There comes a point (or several) in every expat’s life abroad where you start to wonder: “Should I move back to my home country?”
What I’ve seen is that expats typically fall into two camps as to why this question comes up at all.
Either you always feel like there is something missing from you life abroad, you want more ease, or you simply hate missing out on all the celebrations and family gatherings back home.
What’s more, expats most often reach out to me with these concerns right around a meaningful event (whether good or bad) or right after a trip back home. This is only natural because those are two key times when homesickness is typically at its peak.
That said, there is a right and a wrong way to go about sorting through your thoughts and feelings when you’re homesick and wondering whether you should move back home. For one, it’s never wise to make a long-lasting decision based on a feeling that will pass.
But keep reading to find out what are the 3 most common mistakes expats make trying to find clarity on whether to stay or move back home.
Mistake #1 – You Don’t know enough about what you want
I’ve lost count of the number of times my clients have struggled to tell me what it is that they want for their life in the short or long-term.
All they know is what they DON’T want – and there’s typically a long list of those things.
But I get it.
Of course you’d want to eliminate all the negatives and only enjoy the good stuff in life. That’s what we all want.
But you don’t need me to tell you that there will always be negatives involved in every choice we make.
Which is why it’s much more important to ask yourself: “Well, what is it that I want to see/experience/do instead then?” and let that be your guiding post in life.
When you’re able to identify the things, activities, places and people that bring the most joy, fulfilment and happiness into your life – AND you spend the majority of your time on those things – that’s when the inevitable negatives lose most of their power over you. You’re just too busy enjoying the good stuff.
So before you ask yourself whether you should move back to your home country, get very clear on the kind of life you want to live and only then ask yourself whether your home country could provide that kind of life for you.
Mistake #2 – You FOcus on superficial things
The next mistake I see expats make is not knowing how to order their needs and desires in the right order of priority. Superficial things (from my clients’ perspective) that, at the end of the day, won’t mean much somehow end up much higher on the list than big ticket, core value needs.
For instance, I distinctly remember convincing myself that not being able to commute with a bike in Estonia in the same way that I had gotten used to in Denmark was somehow a major dealbreaker. Meanwhile, I had much better career opportunities in Estonia compared to Denmark…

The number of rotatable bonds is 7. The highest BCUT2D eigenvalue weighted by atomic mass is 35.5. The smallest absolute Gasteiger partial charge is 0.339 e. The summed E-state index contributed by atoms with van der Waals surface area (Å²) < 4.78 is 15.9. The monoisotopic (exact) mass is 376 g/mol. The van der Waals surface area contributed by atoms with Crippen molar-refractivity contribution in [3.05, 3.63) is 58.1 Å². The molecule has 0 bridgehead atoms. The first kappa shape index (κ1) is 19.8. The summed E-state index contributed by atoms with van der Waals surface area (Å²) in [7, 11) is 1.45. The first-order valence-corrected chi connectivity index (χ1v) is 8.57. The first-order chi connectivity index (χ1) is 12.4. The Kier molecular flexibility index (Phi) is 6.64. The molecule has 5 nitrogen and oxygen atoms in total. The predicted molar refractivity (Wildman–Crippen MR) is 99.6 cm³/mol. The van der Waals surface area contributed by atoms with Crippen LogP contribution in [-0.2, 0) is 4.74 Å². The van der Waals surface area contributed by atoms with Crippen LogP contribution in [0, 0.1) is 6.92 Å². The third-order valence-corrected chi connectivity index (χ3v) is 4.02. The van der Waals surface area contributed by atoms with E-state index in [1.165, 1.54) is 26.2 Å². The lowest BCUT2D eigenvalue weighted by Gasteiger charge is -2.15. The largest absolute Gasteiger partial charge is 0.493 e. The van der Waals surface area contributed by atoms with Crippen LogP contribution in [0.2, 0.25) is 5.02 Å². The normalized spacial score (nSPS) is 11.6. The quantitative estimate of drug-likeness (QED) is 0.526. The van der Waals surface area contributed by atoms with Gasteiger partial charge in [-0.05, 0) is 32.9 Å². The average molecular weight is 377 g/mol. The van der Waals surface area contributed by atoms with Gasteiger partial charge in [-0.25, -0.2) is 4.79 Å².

That said, it’s perfectly okay to not want to give up anything good, even if that something isn’t absolutely vital for a fulfilling life.
Mentally, it can be very difficult to imagine sacrificing the good things about your life abroad by moving back to a place that doesn’t have those perks.
To get over this hurdle, make a list of all the good things you’d gain by moving back home and the good things you enjoy in your life abroad. Once you’ve done that, compare the weight of the good things in those two countries and see which one comes out on top.
It’s a powerful exercise in shifting your focus to what you’d gain by moving back home rather than focusing on all the things you’d be giving up.
Of course, some good things are harder to give up than others. That’s when it’s important to see what kind of alternative options could come close enough in their home country.
My experience has shown that there’s always a solution when you’re set on finding it. Don’t go looking for more obstacles.
Mistake #3 – You keep worrying rather than taking action
Perhaps the most difficult place to end up in is a state of constant worry and anxiety, which is the third mistake I see expats make when they’re trying to understand whether they should move back to their home country.
For instance, you don’t see yourself living in your expat country in the long-term but you’re also terrified of starting from scratch back home.
You worry about raising or having kids in your expat country without support from family and friends but you don’t want to deal with the negative stuff you know you left behind in your home country.
You’re tired of the uncertainty of where you will be next year or in a few years’ time, but you don’t actively start looking into your options either.
In short, one can get very comfortable in going around in circles because it’s less scary than taking a step into the unknown and dealing with change.
Of course, sometimes you’re just not ready to make a big change.
That said, it’s important to be honest with yourself whether you’re just avoiding making a change and making yourself miserable through constant mental chatter and inaction instead.
If you’re struggling to find clarity on whether moving back home is the right move for you then check out my coaching services. Let’s untangle that knot of issues making you feel stuck so you can move forward with confidence instead.
Katherine is a retired world traveller and former serial expat. Based on her professional work, PhD research and personal experience, she now helps expats, travellers and location independents decide whether to stay or go, where to should settle down or whether it’s time to move back home.